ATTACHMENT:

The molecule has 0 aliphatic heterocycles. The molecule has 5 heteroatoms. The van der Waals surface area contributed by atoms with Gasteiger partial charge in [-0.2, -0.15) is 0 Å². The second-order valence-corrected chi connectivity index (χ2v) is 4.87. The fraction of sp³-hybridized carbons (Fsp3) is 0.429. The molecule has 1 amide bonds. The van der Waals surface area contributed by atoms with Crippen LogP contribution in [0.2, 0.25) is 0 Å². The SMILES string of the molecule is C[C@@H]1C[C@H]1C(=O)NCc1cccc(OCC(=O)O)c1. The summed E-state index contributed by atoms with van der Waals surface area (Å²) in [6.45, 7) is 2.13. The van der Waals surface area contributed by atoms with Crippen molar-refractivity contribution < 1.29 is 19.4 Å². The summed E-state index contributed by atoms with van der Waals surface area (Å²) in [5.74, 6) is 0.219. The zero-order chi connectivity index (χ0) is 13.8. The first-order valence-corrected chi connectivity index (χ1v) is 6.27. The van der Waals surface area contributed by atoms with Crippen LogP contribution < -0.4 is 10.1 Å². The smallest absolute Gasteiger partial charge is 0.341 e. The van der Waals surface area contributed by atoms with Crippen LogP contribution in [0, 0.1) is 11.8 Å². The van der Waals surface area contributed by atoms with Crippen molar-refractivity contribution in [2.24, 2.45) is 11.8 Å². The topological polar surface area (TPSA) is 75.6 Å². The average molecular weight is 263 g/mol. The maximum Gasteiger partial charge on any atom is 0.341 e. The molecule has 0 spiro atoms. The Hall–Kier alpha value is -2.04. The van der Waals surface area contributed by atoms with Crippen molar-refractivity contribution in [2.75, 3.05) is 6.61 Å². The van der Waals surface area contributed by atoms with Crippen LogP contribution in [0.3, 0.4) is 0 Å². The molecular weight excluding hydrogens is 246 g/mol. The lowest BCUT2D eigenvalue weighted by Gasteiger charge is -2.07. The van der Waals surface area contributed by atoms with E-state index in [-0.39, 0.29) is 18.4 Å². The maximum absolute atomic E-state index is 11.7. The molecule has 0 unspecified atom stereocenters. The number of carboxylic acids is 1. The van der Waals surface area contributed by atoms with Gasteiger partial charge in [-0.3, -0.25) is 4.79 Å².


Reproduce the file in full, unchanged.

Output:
The molecule has 0 aliphatic heterocycles. The molecule has 5 heteroatoms. The van der Waals surface area contributed by atoms with Gasteiger partial charge in [-0.2, -0.15) is 0 Å². The second-order valence-corrected chi connectivity index (χ2v) is 4.87. The fraction of sp³-hybridized carbons (Fsp3) is 0.429. The molecule has 1 amide bonds. The van der Waals surface area contributed by atoms with Crippen LogP contribution in [0.2, 0.25) is 0 Å². The SMILES string of the molecule is C[C@@H]1C[C@H]1C(=O)NCc1cccc(OCC(=O)O)c1. The summed E-state index contributed by atoms with van der Waals surface area (Å²) in [6.45, 7) is 2.13. The van der Waals surface area contributed by atoms with Crippen molar-refractivity contribution < 1.29 is 19.4 Å². The summed E-state index contributed by atoms with van der Waals surface area (Å²) in [5.74, 6) is 0.219. The zero-order chi connectivity index (χ0) is 13.8. The first-order valence-corrected chi connectivity index (χ1v) is 6.27. The van der Waals surface area contributed by atoms with Crippen LogP contribution < -0.4 is 10.1 Å². The smallest absolute Gasteiger partial charge is 0.341 e. The van der Waals surface area contributed by atoms with Crippen LogP contribution in [0, 0.1) is 11.8 Å². The van der Waals surface area contributed by atoms with Crippen molar-refractivity contribution in [2.24, 2.45) is 11.8 Å². The topological polar surface area (TPSA) is 75.6 Å². The average molecular weight is 263 g/mol. The maximum Gasteiger partial charge on any atom is 0.341 e. The molecule has 0 spiro atoms. The Hall–Kier alpha value is -2.04. The van der Waals surface area contributed by atoms with Crippen molar-refractivity contribution in [2.75, 3.05) is 6.61 Å². The van der Waals surface area contributed by atoms with Crippen LogP contribution in [0.3, 0.4) is 0 Å². The molecular weight excluding hydrogens is 246 g/mol. The lowest BCUT2D eigenvalue weighted by Gasteiger charge is -2.07. The van der Waals surface area contributed by atoms with E-state index in [-0.39, 0.29) is 18.4 Å². The maximum absolute atomic E-state index is 11.7. The molecule has 0 unspecified atom stereocenters. The number of carboxylic acids is 1. The van der Waals surface area contributed by atoms with Gasteiger partial charge in [-0.3, -0.25) is 4.79 Å².